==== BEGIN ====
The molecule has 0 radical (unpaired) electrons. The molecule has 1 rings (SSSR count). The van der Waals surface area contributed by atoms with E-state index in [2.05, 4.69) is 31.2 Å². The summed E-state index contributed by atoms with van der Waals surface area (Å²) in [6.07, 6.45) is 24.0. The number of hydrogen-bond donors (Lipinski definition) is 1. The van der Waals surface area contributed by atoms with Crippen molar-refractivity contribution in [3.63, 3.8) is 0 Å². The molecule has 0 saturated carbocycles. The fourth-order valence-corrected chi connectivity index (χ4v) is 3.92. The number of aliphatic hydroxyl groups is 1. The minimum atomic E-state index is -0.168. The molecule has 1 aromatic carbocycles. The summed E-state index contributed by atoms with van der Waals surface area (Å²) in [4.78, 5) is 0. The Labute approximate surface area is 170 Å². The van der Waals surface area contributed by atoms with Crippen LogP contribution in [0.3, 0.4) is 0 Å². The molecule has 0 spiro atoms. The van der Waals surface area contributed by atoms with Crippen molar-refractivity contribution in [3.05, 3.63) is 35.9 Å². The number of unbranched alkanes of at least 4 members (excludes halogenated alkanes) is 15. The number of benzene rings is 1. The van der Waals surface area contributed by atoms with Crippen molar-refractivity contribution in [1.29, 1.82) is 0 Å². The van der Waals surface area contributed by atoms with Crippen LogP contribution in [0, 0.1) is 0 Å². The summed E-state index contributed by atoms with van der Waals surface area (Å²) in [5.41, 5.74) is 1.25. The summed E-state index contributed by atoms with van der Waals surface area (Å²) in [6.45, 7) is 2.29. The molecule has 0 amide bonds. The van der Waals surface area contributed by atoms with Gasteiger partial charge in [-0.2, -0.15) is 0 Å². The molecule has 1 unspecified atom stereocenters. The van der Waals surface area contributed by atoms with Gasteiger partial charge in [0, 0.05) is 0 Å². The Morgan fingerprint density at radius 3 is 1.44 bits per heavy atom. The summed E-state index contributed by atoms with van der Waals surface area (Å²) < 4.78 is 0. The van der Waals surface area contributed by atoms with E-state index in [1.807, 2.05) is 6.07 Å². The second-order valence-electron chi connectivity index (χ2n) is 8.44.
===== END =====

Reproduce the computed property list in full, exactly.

The molecule has 0 radical (unpaired) electrons. The molecule has 1 rings (SSSR count). The van der Waals surface area contributed by atoms with E-state index in [2.05, 4.69) is 31.2 Å². The summed E-state index contributed by atoms with van der Waals surface area (Å²) in [6.07, 6.45) is 24.0. The number of hydrogen-bond donors (Lipinski definition) is 1. The van der Waals surface area contributed by atoms with Crippen molar-refractivity contribution in [3.63, 3.8) is 0 Å². The molecule has 0 saturated carbocycles. The fourth-order valence-corrected chi connectivity index (χ4v) is 3.92. The number of aliphatic hydroxyl groups is 1. The minimum atomic E-state index is -0.168. The molecule has 1 aromatic carbocycles. The summed E-state index contributed by atoms with van der Waals surface area (Å²) in [4.78, 5) is 0. The Labute approximate surface area is 170 Å². The van der Waals surface area contributed by atoms with Crippen LogP contribution in [0.3, 0.4) is 0 Å². The molecule has 0 spiro atoms. The van der Waals surface area contributed by atoms with Crippen molar-refractivity contribution in [3.05, 3.63) is 35.9 Å². The number of unbranched alkanes of at least 4 members (excludes halogenated alkanes) is 15. The number of benzene rings is 1. The van der Waals surface area contributed by atoms with Crippen molar-refractivity contribution in [1.29, 1.82) is 0 Å². The van der Waals surface area contributed by atoms with Crippen LogP contribution in [0, 0.1) is 0 Å². The summed E-state index contributed by atoms with van der Waals surface area (Å²) in [5.41, 5.74) is 1.25. The summed E-state index contributed by atoms with van der Waals surface area (Å²) in [6.45, 7) is 2.29. The molecule has 0 amide bonds. The van der Waals surface area contributed by atoms with Gasteiger partial charge in [-0.2, -0.15) is 0 Å². The molecule has 1 unspecified atom stereocenters. The van der Waals surface area contributed by atoms with Gasteiger partial charge in [0, 0.05) is 0 Å². The Morgan fingerprint density at radius 3 is 1.44 bits per heavy atom. The summed E-state index contributed by atoms with van der Waals surface area (Å²) < 4.78 is 0. The van der Waals surface area contributed by atoms with E-state index in [1.807, 2.05) is 6.07 Å². The second-order valence-electron chi connectivity index (χ2n) is 8.44.